In the first few years of a child’s life, each day brings new opportunities for learning. As they grow to preschool age, parents start thinking about how to help their child prepare for school—this often includes teaching and encouraging fine motor activities.
While many parents are familiar with day-to-day fine motor exercises, most aren’t aware of intermediary steps to develop more advanced activities such as writing, colouring, drawing, and cutting.
What are fine motor skills?
Fine motor skills are used to coordinate the tiny muscles in our hands to manipulate different objects. This includes everything from a pencil, spoon or fork, finger foods, scissors, beads, laces, small toys, game pieces, and many other small objects. The better coordinated these muscles are, the better our fine motor skills will be.
To start developing our fine motor skills we need to strengthen the muscles and joints closest to our body, such as our shoulders. Since we work from “in to out”, we need the muscles and joints closest to our body to be strong and stable before we can work on the ones further away.
Infant fine motor activities
The first activity your infant can do to develop strength is tummy time. In addition to helping develop the muscles in the neck and general head control, it also requires the infant to push their bodies up with their arms. This starts developing strength and stability in their shoulders. Tummy time can start with newborns lying on your chest or lap for short periods of time. Other fine motor activities for infants include:
- Pushing buttons and toys
- Popping bubbles
- Stacking rings
- Grasping toys (with a variety of holes and different textures)
- Toys that require them to grasp and pull to make noise or music
- Putting small toys into a bin or container (clean up time)
- Opening cupboards or drawers
- Finger foods and starting to use utensils
Toddler fine motor activities
Once your little ones are a bit older, they have wider interests. Here are some activities to help your toddler further develop his or her fine motor skills:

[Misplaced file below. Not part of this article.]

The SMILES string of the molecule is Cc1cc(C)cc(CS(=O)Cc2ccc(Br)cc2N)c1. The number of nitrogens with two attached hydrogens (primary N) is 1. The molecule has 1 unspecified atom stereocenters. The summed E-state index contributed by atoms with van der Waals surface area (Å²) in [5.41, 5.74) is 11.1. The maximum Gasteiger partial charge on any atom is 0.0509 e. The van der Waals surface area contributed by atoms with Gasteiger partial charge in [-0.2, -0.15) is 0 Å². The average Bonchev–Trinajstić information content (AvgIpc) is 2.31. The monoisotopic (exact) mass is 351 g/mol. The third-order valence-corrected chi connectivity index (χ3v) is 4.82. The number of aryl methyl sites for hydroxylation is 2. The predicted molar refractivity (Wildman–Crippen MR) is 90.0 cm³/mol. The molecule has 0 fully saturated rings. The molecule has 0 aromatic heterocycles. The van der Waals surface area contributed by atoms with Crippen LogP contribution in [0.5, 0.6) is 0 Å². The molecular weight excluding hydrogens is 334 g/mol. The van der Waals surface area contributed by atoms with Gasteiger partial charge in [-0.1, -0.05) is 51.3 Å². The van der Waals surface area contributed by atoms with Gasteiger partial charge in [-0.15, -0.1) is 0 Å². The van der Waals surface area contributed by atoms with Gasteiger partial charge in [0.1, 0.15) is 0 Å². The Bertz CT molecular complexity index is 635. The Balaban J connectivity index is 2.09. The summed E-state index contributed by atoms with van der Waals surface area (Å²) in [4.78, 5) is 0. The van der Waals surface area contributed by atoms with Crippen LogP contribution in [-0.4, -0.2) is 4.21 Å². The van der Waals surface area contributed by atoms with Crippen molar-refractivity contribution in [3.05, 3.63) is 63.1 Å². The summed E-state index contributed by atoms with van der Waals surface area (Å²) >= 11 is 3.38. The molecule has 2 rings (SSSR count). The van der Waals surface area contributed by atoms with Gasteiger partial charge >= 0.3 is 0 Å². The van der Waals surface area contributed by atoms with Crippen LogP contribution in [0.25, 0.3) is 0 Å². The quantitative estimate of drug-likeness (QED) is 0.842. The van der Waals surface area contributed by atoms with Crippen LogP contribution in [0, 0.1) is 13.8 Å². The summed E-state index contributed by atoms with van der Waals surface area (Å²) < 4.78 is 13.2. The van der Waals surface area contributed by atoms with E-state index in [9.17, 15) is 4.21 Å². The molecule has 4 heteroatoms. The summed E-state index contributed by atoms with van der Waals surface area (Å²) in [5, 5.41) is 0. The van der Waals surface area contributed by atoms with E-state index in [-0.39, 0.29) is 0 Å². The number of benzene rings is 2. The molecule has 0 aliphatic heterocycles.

- Dressing (get them to help with taking clothes off first, then putting clothes on. Note: it’s okay to let them struggle a bit.)
- Wooden puzzles or shape sorters
- Helping to put small items into small containers (beads, pom-poms, blocks, etc.)
- Clothes pegs (pinching to put on fabric, pipe cleaners, or paper)
- Scooping and filling sand into containers in the playground, or water into buckets in the bath
- Lacing large beads, or dry noodles onto shoe laces
- Finger painting
- Painting with water outside or paints on large pieces of paper taped to the wall or easel (use short and thick paint brushes)
- Colouring and scribbling with crayons, working on vertical surfaces (paper on a wall or easel) and using small broken pieces of crayon (1” in length)
- Stacking wooden blocks, making towers
As you child grows and develops, you should notice improvement in fine motor skills. However, if you have questions or if you’re uncertain about child’s fine motor skill development, an occupational therapist can help by providing a personalized assessment to determine if your child’s skills are delayed for their age. Recommended treatments are always individualized for each child and family to ensure success. Find out more by contacting 1to1 Therapy.
About the Author:
Kim Hurda is an occupational therapist with 1to1 with a primary focus on pediatrics: infants to school age. She has training in neurodevelopment, sensory integration as well as acquired brain injury. Kim has experience supporting children, families and teachers in homes, clinics, and schools with private and community referrals.